Guide to the statues of Dublin
Dublin city is the home of many famous writers, poets and performers such as Oscar Wilde, James Joyce and Phil Lynott. Statues were made to honour these famous figures which have become well visited and loved statues in Ireland’s capital city. A trip to Ireland’s capital would not be complete without stopping by a few of these landmarks.
Roam the streets with Molly Malone
We will start the tour with Molly Malone as she is known for selling her cockles and mussels in Dublin fair city. She sits on Suffolk Street just off the renowned shopping street Grafton Street which is also a great spot to listen to Irish street performers. The Molly Malone statue is Dublin’s most photographed statue over all of Dublin as her story and song is an Irish legacy. It is a must to get a photo with her and her trolley!
Dine in the Wilde with Oscar
While in the area you can make your way to St. Stephens Green Park and Merrion Square where many statues are hidden among the parks including, William Butler Yeats, Wolfe Tone and Oscar Wilde. The park is the ideal place to grab some lunch and take some time to take in all the statues that are scattered around the park between beautiful flowerbeds and water features.
Rock out with Phil Lynott
Before crossing the Ha’penny Bridge why not visit the Phil Lynott statue who is best known as the frontman for the band Thin Lizzy. The too-short life of Phil Lynott is remembered with a life size statue on Harry Street right outside Phil Lynott’s favourite pub. Holding a bass guitar the statue is daily visited by fans, locals and tourists. The perfect place to get a photo with the musical legend.
Step back in time with Jim Larkin
After crossing Ha’penny Bridge you will be welcomed by the iconic Jim Larkin statue. The statue of the famous republican and trade unionist is located in the middle of O’Connell Street just down from the picturesque general post office. This historical landmark is the home to the GPO witness history visitor centre if you want to delve deeper into the rich Irish history and culture.
Be Inspired by James Joyce
While on O’Connell Street why not stop by James Joyce statue showing the much-admired 20th-century Irish novelist and poet, known for his work “Ulysses.” The statue is located on North Earl Street just opposite the iconic Spire.
Delve deep into Ireland’s historic past with the famine memorial
Stroll down to the North Dock where you can witness and emerge yourself in the dark history of Ireland. The famine memorial statues show the famine victims of Ireland history. The statues are accompanied by the Jeanie Johnston Tall Ship, a replica Famine ship used to bring Irish citizens to the ‘new world’ and escape for a better life away from the tragic famine.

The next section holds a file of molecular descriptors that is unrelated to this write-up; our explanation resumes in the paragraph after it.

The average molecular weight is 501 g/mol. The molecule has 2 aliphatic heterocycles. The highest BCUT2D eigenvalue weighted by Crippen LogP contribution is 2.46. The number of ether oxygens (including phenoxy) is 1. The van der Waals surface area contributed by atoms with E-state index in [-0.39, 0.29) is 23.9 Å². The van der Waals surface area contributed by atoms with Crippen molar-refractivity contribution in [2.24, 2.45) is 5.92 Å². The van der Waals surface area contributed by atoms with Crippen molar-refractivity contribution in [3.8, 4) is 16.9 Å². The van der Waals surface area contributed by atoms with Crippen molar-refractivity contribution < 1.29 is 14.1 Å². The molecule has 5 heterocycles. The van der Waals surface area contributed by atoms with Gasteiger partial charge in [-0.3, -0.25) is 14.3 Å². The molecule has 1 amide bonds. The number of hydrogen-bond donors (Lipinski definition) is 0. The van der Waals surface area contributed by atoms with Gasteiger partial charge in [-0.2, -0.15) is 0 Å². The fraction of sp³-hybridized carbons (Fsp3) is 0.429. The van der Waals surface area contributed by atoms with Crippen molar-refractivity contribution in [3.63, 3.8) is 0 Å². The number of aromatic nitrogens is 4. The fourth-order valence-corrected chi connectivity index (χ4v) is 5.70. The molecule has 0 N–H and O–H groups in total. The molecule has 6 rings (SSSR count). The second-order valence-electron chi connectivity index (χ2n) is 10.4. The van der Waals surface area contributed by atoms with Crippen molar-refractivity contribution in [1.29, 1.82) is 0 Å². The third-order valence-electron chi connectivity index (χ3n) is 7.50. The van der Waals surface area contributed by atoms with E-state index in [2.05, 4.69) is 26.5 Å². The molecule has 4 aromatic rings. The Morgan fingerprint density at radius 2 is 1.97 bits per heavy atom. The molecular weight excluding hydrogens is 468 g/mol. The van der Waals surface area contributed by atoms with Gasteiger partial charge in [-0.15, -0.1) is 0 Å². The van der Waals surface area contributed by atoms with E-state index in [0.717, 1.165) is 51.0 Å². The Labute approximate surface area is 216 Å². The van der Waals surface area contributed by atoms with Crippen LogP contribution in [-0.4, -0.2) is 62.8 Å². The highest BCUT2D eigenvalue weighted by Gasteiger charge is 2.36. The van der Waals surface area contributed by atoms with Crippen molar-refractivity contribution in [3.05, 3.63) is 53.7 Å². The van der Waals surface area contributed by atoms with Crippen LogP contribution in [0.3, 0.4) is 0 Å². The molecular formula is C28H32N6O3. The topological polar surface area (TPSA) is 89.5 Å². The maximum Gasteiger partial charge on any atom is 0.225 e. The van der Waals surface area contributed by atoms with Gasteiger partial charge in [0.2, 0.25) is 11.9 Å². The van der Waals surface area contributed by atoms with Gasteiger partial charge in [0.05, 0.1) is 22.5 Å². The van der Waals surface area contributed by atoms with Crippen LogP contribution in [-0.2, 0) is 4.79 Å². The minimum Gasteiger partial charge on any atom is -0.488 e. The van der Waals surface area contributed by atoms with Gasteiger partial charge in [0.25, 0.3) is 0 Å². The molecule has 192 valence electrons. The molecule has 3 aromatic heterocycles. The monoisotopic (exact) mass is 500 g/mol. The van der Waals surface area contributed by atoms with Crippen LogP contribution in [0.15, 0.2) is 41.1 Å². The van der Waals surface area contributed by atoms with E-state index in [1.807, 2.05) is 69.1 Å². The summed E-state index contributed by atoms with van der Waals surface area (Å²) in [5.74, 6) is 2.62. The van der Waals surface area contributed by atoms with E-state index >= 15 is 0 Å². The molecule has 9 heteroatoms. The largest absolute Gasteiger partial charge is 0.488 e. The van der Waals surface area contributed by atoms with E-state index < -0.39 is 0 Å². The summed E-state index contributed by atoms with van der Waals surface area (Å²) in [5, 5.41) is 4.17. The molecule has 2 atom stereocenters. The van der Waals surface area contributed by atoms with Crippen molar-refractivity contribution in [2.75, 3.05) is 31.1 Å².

Folklore of the Children of Lir
Only a short stroll from O’Connell Street is the garden of remembrance where the Children of Lir a myth of Irish history is featured. The old Irish myth tells a story of King Lir’s children who were bewitched by their stepmother into swans. The 4 beautiful swans still had their voices and sang every day for 900 years till their curse was lifted with the ringing of a bell, and the arrival of St. Patrick in Ireland. When their curse was lifted they soon grew old quickly and their faith was uncertain till they were christened and there name and legend could live on forever.
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We can agree Dublin is not short of statues and Instagram snap shot opportunities. Every statue has a story behind it, whether it’s a story of Irish folklore, how Ireland got their freedom or the poets and writer which brought us so much joy. Failte Ireland is helping to tell the stories of the statues with providing them with the gift of the gab! When passing a Talking Statue simply scan the QR code with your phone then just wait for the callback and marvel at the magic of modern technology as you listen to these snappy monologues. For the list of statues visit talkingstatuesdublin.ie.